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Autism Research and Treatment
Volume 2012 (2012), Article ID 576478, 5 pages
http://dx.doi.org/10.1155/2012/576478
Clinical Study

Gait Symmetry in Children with Autism

Andrew and Marjorie McCain Human Performance Laboratory, Richard J. Currie Center, Faculty of Kinesiology, University of New Brunswick, Fredericton, NB, Canada E3B 5A3

Received 6 December 2011; Accepted 21 March 2012

Academic Editor: Klaus-Peter Ossenkopp

Copyright © 2012 Victoria L. Chester and Matthew Calhoun. This is an open access article distributed under the Creative Commons Attribution License, which permits unrestricted use, distribution, and reproduction in any medium, provided the original work is properly cited.

Abstract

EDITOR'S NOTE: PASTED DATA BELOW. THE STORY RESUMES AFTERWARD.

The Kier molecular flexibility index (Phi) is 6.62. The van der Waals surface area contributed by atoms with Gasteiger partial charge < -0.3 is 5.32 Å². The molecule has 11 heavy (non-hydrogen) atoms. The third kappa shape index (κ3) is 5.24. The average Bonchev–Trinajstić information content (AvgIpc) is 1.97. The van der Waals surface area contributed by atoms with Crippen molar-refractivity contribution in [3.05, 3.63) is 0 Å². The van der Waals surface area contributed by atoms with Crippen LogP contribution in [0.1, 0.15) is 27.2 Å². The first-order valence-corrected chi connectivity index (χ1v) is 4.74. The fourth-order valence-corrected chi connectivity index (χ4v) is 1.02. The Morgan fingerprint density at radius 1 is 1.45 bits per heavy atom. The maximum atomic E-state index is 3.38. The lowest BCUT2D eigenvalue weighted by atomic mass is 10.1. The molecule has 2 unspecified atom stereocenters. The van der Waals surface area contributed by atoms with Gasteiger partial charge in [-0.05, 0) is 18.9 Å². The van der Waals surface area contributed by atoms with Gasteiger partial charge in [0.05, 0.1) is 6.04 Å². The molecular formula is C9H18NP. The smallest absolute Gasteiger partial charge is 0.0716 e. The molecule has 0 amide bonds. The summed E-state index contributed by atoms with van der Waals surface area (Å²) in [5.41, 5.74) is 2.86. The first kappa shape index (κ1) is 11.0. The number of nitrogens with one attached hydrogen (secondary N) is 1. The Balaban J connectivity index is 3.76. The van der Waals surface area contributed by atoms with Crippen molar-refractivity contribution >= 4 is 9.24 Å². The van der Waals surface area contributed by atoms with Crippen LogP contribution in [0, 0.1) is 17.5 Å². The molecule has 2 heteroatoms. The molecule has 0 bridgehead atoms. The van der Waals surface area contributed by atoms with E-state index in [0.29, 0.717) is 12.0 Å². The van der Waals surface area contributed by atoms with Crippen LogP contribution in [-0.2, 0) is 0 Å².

Most studies examining gait asymmetry have focused on infants and toddlers and have tended to use subjective methods of evaluating movement. No previous studies have examined gait symmetry in older children with autism using objective motion capture systems. The purpose of this paper was to quantify gait symmetry in children with autism versus age-matched controls. Fourteen children with autism ( ) and twenty-two ( ) age, height, and weight-matched controls participated in the study. An eight camera Vicon motion capture system and four Kistler force plates were used to compute temporal-spatial parameters and symmetry indices during walking. Group differences in these measures were tested using MANOVAs. No significant differences between the autism and control group were found for any of the temporal-spatial measures or symmetry indices. Therefore, results suggest that children with autism demonstrate typical symmetry or interlimb movement during gait. Further research is needed to examine the use of different gait inputs to the symmetry indices (e.g., joint angles and moments). A greater awareness of the movement patterns associated with autism may increase our understanding of this disorder and have important implications for treatment planning.